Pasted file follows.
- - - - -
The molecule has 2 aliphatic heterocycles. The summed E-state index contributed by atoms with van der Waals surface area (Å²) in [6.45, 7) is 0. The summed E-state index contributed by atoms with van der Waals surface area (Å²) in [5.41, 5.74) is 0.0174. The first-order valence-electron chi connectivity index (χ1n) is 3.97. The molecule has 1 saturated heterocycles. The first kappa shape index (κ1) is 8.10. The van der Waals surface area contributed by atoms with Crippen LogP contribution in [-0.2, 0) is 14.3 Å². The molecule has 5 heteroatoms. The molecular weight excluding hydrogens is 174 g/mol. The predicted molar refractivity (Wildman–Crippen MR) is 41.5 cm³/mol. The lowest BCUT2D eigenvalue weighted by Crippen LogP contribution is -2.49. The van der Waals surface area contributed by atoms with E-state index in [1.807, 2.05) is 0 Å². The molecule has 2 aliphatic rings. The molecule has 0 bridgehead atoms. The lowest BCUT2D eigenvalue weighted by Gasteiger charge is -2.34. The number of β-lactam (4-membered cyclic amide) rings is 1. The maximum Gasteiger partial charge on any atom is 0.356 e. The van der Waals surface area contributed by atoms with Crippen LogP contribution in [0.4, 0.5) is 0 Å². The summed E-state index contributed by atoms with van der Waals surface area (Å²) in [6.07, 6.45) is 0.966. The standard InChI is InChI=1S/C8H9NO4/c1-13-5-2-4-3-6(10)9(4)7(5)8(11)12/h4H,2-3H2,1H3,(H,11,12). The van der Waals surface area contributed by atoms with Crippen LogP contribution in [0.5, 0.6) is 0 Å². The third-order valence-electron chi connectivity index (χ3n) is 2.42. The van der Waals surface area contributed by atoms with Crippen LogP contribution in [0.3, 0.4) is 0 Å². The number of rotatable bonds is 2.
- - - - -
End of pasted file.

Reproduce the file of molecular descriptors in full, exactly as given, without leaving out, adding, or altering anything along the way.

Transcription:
The molecule has 2 aliphatic heterocycles. The summed E-state index contributed by atoms with van der Waals surface area (Å²) in [6.45, 7) is 0. The summed E-state index contributed by atoms with van der Waals surface area (Å²) in [5.41, 5.74) is 0.0174. The first-order valence-electron chi connectivity index (χ1n) is 3.97. The molecule has 1 saturated heterocycles. The first kappa shape index (κ1) is 8.10. The van der Waals surface area contributed by atoms with Crippen LogP contribution in [-0.2, 0) is 14.3 Å². The molecule has 5 heteroatoms. The molecular weight excluding hydrogens is 174 g/mol. The predicted molar refractivity (Wildman–Crippen MR) is 41.5 cm³/mol. The lowest BCUT2D eigenvalue weighted by Crippen LogP contribution is -2.49. The van der Waals surface area contributed by atoms with E-state index in [1.807, 2.05) is 0 Å². The molecule has 2 aliphatic rings. The molecule has 0 bridgehead atoms. The lowest BCUT2D eigenvalue weighted by Gasteiger charge is -2.34. The number of β-lactam (4-membered cyclic amide) rings is 1. The maximum Gasteiger partial charge on any atom is 0.356 e. The van der Waals surface area contributed by atoms with Crippen LogP contribution in [0.4, 0.5) is 0 Å². The summed E-state index contributed by atoms with van der Waals surface area (Å²) in [6.07, 6.45) is 0.966. The standard InChI is InChI=1S/C8H9NO4/c1-13-5-2-4-3-6(10)9(4)7(5)8(11)12/h4H,2-3H2,1H3,(H,11,12). The van der Waals surface area contributed by atoms with Crippen LogP contribution in [0.5, 0.6) is 0 Å². The third-order valence-electron chi connectivity index (χ3n) is 2.42. The van der Waals surface area contributed by atoms with Crippen LogP contribution in [0.3, 0.4) is 0 Å². The number of rotatable bonds is 2.